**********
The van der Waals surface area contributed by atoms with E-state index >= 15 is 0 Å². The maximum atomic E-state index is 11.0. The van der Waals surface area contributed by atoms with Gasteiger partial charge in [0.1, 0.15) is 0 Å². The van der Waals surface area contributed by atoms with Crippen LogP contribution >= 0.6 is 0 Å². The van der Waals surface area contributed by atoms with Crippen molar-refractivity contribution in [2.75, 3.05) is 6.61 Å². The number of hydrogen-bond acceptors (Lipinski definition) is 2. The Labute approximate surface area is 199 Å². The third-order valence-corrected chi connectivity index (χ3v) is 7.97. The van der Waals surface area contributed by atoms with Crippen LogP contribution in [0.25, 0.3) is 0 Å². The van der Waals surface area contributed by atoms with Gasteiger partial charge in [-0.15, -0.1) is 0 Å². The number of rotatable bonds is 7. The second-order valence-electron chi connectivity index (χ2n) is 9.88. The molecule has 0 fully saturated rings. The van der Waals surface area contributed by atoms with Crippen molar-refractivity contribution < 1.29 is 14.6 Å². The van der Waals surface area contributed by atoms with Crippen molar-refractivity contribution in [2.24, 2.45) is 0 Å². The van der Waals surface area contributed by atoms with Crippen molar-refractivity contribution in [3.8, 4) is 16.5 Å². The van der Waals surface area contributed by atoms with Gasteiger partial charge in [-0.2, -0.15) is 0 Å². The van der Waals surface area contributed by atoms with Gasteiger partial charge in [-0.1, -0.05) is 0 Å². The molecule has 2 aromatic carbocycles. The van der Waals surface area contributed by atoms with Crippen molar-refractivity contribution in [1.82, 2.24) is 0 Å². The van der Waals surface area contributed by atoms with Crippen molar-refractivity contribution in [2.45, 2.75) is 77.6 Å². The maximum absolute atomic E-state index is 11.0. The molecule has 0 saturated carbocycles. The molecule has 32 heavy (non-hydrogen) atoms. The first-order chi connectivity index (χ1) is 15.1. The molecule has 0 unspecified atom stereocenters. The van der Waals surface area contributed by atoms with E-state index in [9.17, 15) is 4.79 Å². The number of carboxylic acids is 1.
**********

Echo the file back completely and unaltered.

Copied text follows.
The van der Waals surface area contributed by atoms with E-state index >= 15 is 0 Å². The maximum atomic E-state index is 11.0. The van der Waals surface area contributed by atoms with Gasteiger partial charge in [0.1, 0.15) is 0 Å². The van der Waals surface area contributed by atoms with Crippen LogP contribution >= 0.6 is 0 Å². The van der Waals surface area contributed by atoms with Crippen molar-refractivity contribution in [2.75, 3.05) is 6.61 Å². The number of hydrogen-bond acceptors (Lipinski definition) is 2. The Labute approximate surface area is 199 Å². The third-order valence-corrected chi connectivity index (χ3v) is 7.97. The van der Waals surface area contributed by atoms with Crippen LogP contribution in [0.25, 0.3) is 0 Å². The van der Waals surface area contributed by atoms with Gasteiger partial charge in [-0.15, -0.1) is 0 Å². The number of rotatable bonds is 7. The second-order valence-electron chi connectivity index (χ2n) is 9.88. The molecule has 0 fully saturated rings. The van der Waals surface area contributed by atoms with Crippen molar-refractivity contribution < 1.29 is 14.6 Å². The van der Waals surface area contributed by atoms with Crippen molar-refractivity contribution in [2.24, 2.45) is 0 Å². The van der Waals surface area contributed by atoms with Crippen molar-refractivity contribution in [3.8, 4) is 16.5 Å². The van der Waals surface area contributed by atoms with Gasteiger partial charge in [-0.2, -0.15) is 0 Å². The van der Waals surface area contributed by atoms with Gasteiger partial charge in [-0.1, -0.05) is 0 Å². The molecule has 2 aromatic carbocycles. The van der Waals surface area contributed by atoms with Crippen molar-refractivity contribution in [1.82, 2.24) is 0 Å². The van der Waals surface area contributed by atoms with Crippen molar-refractivity contribution in [2.45, 2.75) is 77.6 Å². The maximum absolute atomic E-state index is 11.0. The molecule has 0 saturated carbocycles. The molecule has 32 heavy (non-hydrogen) atoms. The first-order chi connectivity index (χ1) is 15.1. The molecule has 0 unspecified atom stereocenters. The van der Waals surface area contributed by atoms with E-state index in [9.17, 15) is 4.79 Å². The number of carboxylic acids is 1.